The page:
Ancient Monuments

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Animal pound called Crowpound

A Scheduled Monument in St. Neot, Cornwall

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Latitude: 50.481 / 50°28'51"N

Longitude: -4.5746 / 4°34'28"W

OS Eastings: 217434.214673

OS Northings: 67747.491666

OS Grid: SX174677

Mapcode National: GBR N9.M0RC

Mapcode Global: FRA 179S.HLV

Entry Name: Animal pound called Crowpound

Scheduled Date: 5 November 1954

Source: Historic England

Source ID: 1004456

English Heritage Legacy ID: CO 393

County: Cornwall

Civil Parish: St. Neot

Traditional County: Cornwall

Lieutenancy Area (Ceremonial County): Cornwall

Church of England Parish: St Neot

Church of England Diocese: Truro


The monument includes an animal pound, situated at the summit of a prominent ridge called Goonzion Downs. The pound survives as a rectangular enclosure measuring 50m long by 38m wide. It is internally defined by a sharply-profiled earth and stone bank with rounded corners of 2.5m wide and 1m high, with partially buried outer and inner ditches of 1.3m wide and 0.2m deep. There are simple entrance gaps on the north and south sides. Centrally placed within the enclosure is a circular feature measuring 8m in diameter. This has a slightly raised interior and is defined by a bank which is 2m wide and 0.7m high, with a northern entrance. The central feature has been variously interpreted as a stone hut circle, a robbed cairn, the base of a mining horse whim and a possible goose house or shelter although without excavation it is difficult to confirm any of these interpretations.

The interior and exterior area surrounding the pound has been disturbed by mining activity, and there are a number of C20 military slit trenches within the pound itself.

Sources: HER:-
PastScape Monument No:-432353

Source: Historic England

Reasons for Scheduling

Bodmin Moor, the largest of the Cornish granite uplands, has long been recognised to have exceptional preservation of archaeological remains. The Moor has been the subject of detailed archaeological survey and is one of the best recorded upland landscapes in England. The extensive relict landscapes of prehistoric, medieval and post-medieval date provide direct evidence for human exploitation of the Moor from the earliest prehistoric period onwards. The well-preserved and often visible relationship between settlement sites, field systems, ceremonial and funerary monuments, as well as later industrial remains, provides significant insight into successive changes in the pattern of land use through time. The term animal pound is derived from the Anglo-Saxon word `pund' meaning enclosure, and is used to describe stock-proof areas for confining stray or illegally pastured stock and legally-kept animals rounded up at certain times of the year from areas of common grazing. The earliest documentary references to pounds date from the 12th century and they continued to be constructed and used throughout the medieval and post-medieval periods. Most surviving examples are likely to be less than three centuries old, and most will have fallen into disuse in the late 19th or early 20th century. Animal pounds are usually located in villages or towns though some lie in more open locations particularly on the edge of old woodlands and commons. Construction methods vary according to the availability of building materials: stone, brick, fencing, iron railings and earthworks being used to enclose areas ranging from 4m by 6m to over 0.5ha. The walls are normally about 1.5m high, although greater heights are not uncommon as attempts to prevent pound breach. In addition to stock control, animals were sometimes taken as a `distress' (seizure of property in lieu of debt or to enforce payment) and kept under the care of the pinder or hayward until redeemed. Pounds are usually unroofed and have a single entrance, although some have additional low entrances to allow the passage of sheep and pigs while retaining larger stock. Other features include rudimentary shelters for the pound-keeper, laid floors, drainage channels, troughs and internal partitions to separate the beasts. Animal pounds are widely distributed throughout England, with particular concentrations in the west and Midlands. About 250 examples are known to survive in fair condition, with perhaps another 150 examples recorded either as remains, or from documentary evidence alone. Pounds illustrate a specialised aspect of past social organisation and animal husbandry, and reflect the use and former appearance of the surrounding landscape. Despite subsequent mining and military activity, the animal pound called Crowpound survives comparatively well on an area of open common close to the roads which cross it and will contain archaeological and environmental evidence relating to its construction, date, longevity, function, re-use, agricultural practices, social and economic significance and overall landscape context.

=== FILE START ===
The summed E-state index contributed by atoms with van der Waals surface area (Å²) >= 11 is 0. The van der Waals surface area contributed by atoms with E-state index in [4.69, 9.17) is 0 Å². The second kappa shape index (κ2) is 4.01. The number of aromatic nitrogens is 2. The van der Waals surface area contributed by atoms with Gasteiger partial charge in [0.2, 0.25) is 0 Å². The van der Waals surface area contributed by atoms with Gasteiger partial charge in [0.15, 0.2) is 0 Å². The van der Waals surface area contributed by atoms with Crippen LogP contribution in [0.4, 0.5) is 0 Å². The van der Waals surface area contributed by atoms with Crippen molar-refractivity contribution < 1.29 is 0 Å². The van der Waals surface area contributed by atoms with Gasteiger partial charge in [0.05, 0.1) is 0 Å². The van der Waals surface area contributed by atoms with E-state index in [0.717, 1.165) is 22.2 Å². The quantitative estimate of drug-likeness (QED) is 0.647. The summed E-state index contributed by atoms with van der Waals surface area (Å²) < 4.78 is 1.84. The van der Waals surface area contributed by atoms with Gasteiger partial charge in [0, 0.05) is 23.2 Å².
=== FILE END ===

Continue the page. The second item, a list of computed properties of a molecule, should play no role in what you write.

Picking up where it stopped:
Source: Historic England

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